"We try so hard to get students interested in pursuing science, technology, engineering and mathematics (STEM) careers and it's often difficult to get them engaged in a classroom environment," said Shannon McConnell, the Education Public Outreach lead for NASA's Deep Space Network. "To give them something hands-on like the GAVRT project, running a real radio telescope and collecting real data, gives them such an authentic experience."

"We're trying to instill in students a desire to study math and science, learn about engineering because most kids have no clue what engineers do. Most people, when you say 'engineer,' they think about the guy in the front car of a train, and we want to get them exposed to what's available in the field of engineering and technology," said NASA Administrator Charlie Bolden.

McConnell explained that the GAVRT project began as a partnership between NASA’s Jet Propulsion Laboratory and the Lewis Center for Educational Research shortly after the large telescope in Apple Valley, Calif., was retired in 1996. Since then, GAVRT students have been involved in engineering projects for the space agency's Lunar Crater Observation and Sensing Satellite (LCROSS) mission to the moon, choosing a landing site for the Opportunity rover to Mars, and infrared astronomy work with the Spitzer Space Telescope.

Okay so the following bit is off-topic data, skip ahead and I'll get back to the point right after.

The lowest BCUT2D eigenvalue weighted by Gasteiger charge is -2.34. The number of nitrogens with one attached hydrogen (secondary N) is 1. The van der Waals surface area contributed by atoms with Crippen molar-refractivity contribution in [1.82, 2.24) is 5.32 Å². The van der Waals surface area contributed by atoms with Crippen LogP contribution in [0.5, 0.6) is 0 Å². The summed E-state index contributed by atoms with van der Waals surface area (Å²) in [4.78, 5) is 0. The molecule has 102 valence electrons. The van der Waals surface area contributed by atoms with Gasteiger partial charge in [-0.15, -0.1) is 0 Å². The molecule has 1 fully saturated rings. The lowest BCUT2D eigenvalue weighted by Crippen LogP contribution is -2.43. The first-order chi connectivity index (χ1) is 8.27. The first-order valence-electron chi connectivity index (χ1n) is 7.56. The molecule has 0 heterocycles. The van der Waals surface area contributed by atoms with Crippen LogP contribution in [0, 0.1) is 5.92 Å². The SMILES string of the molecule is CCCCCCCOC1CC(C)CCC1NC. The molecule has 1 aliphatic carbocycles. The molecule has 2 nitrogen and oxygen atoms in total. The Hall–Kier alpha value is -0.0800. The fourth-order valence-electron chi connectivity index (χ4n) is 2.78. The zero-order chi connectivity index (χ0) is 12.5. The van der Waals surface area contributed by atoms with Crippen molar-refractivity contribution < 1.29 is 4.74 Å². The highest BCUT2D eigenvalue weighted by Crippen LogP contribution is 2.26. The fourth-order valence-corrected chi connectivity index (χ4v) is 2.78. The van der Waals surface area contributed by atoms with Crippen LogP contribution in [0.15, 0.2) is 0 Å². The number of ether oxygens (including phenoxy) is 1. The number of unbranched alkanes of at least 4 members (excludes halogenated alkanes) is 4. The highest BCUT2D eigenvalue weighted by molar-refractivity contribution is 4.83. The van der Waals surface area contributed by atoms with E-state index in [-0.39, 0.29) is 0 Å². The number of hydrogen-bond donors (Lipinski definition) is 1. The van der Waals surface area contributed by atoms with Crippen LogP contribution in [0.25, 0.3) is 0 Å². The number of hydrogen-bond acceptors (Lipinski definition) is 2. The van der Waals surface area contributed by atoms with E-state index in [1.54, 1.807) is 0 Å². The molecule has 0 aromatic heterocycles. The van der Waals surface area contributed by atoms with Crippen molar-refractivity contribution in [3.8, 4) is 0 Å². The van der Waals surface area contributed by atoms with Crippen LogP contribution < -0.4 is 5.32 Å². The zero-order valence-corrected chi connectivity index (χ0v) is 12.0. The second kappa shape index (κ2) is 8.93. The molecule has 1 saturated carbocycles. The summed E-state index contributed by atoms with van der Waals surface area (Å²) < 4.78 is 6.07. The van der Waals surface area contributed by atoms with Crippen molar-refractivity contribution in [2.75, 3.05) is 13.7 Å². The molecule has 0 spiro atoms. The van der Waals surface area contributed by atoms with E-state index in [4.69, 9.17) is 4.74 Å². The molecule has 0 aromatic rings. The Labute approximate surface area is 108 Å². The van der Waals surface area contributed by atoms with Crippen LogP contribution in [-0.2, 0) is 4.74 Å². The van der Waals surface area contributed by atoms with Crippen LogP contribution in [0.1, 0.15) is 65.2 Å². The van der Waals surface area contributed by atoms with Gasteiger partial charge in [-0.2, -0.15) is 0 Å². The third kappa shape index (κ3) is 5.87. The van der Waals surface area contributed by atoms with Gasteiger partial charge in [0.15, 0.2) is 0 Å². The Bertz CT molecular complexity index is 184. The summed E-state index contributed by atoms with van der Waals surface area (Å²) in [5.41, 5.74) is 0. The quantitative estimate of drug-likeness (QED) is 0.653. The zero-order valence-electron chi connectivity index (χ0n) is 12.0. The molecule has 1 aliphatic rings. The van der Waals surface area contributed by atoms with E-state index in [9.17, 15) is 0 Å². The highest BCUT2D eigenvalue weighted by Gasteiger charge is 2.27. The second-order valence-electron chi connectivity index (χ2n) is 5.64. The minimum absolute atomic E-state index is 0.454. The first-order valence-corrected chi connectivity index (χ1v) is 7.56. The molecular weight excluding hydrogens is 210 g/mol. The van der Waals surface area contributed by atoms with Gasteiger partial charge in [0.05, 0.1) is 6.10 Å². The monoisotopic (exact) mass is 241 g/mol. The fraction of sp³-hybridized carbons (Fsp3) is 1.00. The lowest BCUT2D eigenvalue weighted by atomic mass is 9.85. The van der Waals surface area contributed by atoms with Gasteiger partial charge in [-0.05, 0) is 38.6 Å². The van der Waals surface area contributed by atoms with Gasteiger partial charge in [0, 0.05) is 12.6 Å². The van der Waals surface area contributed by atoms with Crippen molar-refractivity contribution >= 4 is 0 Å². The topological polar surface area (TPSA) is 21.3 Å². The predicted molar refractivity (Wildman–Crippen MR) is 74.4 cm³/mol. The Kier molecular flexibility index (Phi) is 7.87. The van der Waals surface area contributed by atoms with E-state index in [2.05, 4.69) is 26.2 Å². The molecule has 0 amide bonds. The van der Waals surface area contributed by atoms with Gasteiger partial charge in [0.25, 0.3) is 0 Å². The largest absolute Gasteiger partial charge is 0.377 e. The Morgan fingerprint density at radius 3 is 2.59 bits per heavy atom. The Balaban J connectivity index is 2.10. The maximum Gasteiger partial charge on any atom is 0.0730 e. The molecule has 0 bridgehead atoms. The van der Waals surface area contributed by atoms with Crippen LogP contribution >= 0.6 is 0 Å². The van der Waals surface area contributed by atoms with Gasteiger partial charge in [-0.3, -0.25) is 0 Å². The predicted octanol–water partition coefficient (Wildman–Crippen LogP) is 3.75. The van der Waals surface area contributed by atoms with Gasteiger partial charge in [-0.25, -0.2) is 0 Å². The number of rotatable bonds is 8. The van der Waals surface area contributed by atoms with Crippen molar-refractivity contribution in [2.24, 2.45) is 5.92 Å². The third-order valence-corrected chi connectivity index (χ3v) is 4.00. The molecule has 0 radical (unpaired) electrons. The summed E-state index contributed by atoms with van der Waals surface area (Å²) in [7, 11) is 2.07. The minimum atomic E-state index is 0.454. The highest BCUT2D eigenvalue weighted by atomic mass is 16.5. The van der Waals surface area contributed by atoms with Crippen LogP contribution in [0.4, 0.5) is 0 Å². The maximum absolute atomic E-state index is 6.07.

About 30 GAVRT students, their teachers and mentors traveled to NASA's Kennedy Space Center in Florida to meet with the scientists behind their newest space tool as well as Launch Services Program engineers who were preparing to launch Juno atop a United Launch Alliance Atlas V rocket on Aug. 5.

Claire and Lydia from Wheeler High in Marietta, Ga., and Sabine from Campbell High in Smyrna, Ga., were among those students. They said they developed their fascination of studying the universe after designing their own radio receiver telescope through NASA's JOVE project when they were attending East Cobb Middle School.

"That's really when we became interested in Jupiter and our teacher got us access to the telescope in California," Sabine said.

At one point last winter, the group had three observation mediums focused on Jupiter, giving the students different perspectives to observe the giant planet, said Fred Stillwell, the girls' former science teacher at East Cobb.